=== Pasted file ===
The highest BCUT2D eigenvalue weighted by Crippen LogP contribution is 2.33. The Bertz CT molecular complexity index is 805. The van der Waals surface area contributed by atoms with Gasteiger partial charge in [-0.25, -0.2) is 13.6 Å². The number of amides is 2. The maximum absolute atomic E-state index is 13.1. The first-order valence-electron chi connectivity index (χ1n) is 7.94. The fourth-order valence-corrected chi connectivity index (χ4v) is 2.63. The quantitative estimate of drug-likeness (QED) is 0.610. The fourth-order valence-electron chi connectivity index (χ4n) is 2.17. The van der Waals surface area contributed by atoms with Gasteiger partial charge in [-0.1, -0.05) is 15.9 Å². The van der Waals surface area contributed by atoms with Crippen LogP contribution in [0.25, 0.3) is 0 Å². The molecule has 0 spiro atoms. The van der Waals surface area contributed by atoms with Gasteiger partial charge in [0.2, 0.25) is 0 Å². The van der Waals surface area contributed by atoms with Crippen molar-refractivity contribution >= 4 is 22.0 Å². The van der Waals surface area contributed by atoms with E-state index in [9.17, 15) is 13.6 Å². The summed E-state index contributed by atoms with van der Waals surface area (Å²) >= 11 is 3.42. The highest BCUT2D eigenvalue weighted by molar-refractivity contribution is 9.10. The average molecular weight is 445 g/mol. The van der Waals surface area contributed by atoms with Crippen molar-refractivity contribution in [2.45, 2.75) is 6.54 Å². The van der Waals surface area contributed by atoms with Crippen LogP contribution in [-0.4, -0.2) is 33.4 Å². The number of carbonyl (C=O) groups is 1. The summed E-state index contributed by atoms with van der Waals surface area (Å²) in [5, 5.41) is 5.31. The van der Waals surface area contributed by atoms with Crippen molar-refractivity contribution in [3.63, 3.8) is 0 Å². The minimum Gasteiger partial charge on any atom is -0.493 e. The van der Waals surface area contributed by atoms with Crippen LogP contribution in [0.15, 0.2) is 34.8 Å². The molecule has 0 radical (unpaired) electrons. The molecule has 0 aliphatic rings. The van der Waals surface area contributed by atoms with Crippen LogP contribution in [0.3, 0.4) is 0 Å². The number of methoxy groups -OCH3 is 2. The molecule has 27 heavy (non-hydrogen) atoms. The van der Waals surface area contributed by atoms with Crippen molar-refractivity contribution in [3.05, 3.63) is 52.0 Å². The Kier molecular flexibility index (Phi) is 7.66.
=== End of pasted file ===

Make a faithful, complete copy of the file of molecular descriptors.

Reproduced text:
The highest BCUT2D eigenvalue weighted by Crippen LogP contribution is 2.33. The Bertz CT molecular complexity index is 805. The van der Waals surface area contributed by atoms with Gasteiger partial charge in [-0.25, -0.2) is 13.6 Å². The number of amides is 2. The maximum absolute atomic E-state index is 13.1. The first-order valence-electron chi connectivity index (χ1n) is 7.94. The fourth-order valence-corrected chi connectivity index (χ4v) is 2.63. The quantitative estimate of drug-likeness (QED) is 0.610. The fourth-order valence-electron chi connectivity index (χ4n) is 2.17. The van der Waals surface area contributed by atoms with Gasteiger partial charge in [-0.1, -0.05) is 15.9 Å². The van der Waals surface area contributed by atoms with Crippen LogP contribution in [0.25, 0.3) is 0 Å². The molecule has 0 spiro atoms. The van der Waals surface area contributed by atoms with Gasteiger partial charge in [0.2, 0.25) is 0 Å². The van der Waals surface area contributed by atoms with Crippen molar-refractivity contribution >= 4 is 22.0 Å². The van der Waals surface area contributed by atoms with E-state index in [9.17, 15) is 13.6 Å². The summed E-state index contributed by atoms with van der Waals surface area (Å²) >= 11 is 3.42. The highest BCUT2D eigenvalue weighted by molar-refractivity contribution is 9.10. The average molecular weight is 445 g/mol. The van der Waals surface area contributed by atoms with Crippen molar-refractivity contribution in [2.45, 2.75) is 6.54 Å². The van der Waals surface area contributed by atoms with Crippen LogP contribution in [-0.4, -0.2) is 33.4 Å². The number of carbonyl (C=O) groups is 1. The summed E-state index contributed by atoms with van der Waals surface area (Å²) in [5, 5.41) is 5.31. The van der Waals surface area contributed by atoms with Crippen molar-refractivity contribution in [3.63, 3.8) is 0 Å². The minimum Gasteiger partial charge on any atom is -0.493 e. The van der Waals surface area contributed by atoms with Crippen LogP contribution in [0.15, 0.2) is 34.8 Å². The molecule has 0 radical (unpaired) electrons. The molecule has 0 aliphatic rings. The van der Waals surface area contributed by atoms with Crippen LogP contribution in [0.3, 0.4) is 0 Å². The number of methoxy groups -OCH3 is 2. The molecule has 27 heavy (non-hydrogen) atoms. The van der Waals surface area contributed by atoms with Crippen molar-refractivity contribution in [3.05, 3.63) is 52.0 Å². The Kier molecular flexibility index (Phi) is 7.66.